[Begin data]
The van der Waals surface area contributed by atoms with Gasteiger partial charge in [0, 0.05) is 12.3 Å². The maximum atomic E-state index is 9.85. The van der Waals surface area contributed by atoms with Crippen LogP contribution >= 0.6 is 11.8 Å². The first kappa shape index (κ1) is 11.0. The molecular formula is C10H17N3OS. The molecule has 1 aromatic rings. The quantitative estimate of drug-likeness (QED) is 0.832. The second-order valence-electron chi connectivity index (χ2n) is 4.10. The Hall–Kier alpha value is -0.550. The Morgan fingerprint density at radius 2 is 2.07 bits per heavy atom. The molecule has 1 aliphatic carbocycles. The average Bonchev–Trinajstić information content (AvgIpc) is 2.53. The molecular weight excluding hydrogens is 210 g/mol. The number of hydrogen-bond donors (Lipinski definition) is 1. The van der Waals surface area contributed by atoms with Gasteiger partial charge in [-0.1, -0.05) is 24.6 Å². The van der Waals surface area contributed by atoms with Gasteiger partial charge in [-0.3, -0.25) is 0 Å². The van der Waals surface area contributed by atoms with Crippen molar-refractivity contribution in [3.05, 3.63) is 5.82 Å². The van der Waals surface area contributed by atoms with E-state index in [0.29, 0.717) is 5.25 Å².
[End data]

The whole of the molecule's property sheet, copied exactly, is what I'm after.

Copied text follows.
The van der Waals surface area contributed by atoms with Gasteiger partial charge in [0, 0.05) is 12.3 Å². The maximum atomic E-state index is 9.85. The van der Waals surface area contributed by atoms with Crippen LogP contribution >= 0.6 is 11.8 Å². The first kappa shape index (κ1) is 11.0. The molecular formula is C10H17N3OS. The molecule has 1 aromatic rings. The quantitative estimate of drug-likeness (QED) is 0.832. The second-order valence-electron chi connectivity index (χ2n) is 4.10. The Hall–Kier alpha value is -0.550. The Morgan fingerprint density at radius 2 is 2.07 bits per heavy atom. The molecule has 1 aliphatic carbocycles. The average Bonchev–Trinajstić information content (AvgIpc) is 2.53. The molecular weight excluding hydrogens is 210 g/mol. The number of hydrogen-bond donors (Lipinski definition) is 1. The van der Waals surface area contributed by atoms with Gasteiger partial charge in [-0.1, -0.05) is 24.6 Å². The van der Waals surface area contributed by atoms with Gasteiger partial charge in [-0.3, -0.25) is 0 Å². The van der Waals surface area contributed by atoms with Crippen molar-refractivity contribution in [3.05, 3.63) is 5.82 Å². The van der Waals surface area contributed by atoms with E-state index in [0.29, 0.717) is 5.25 Å².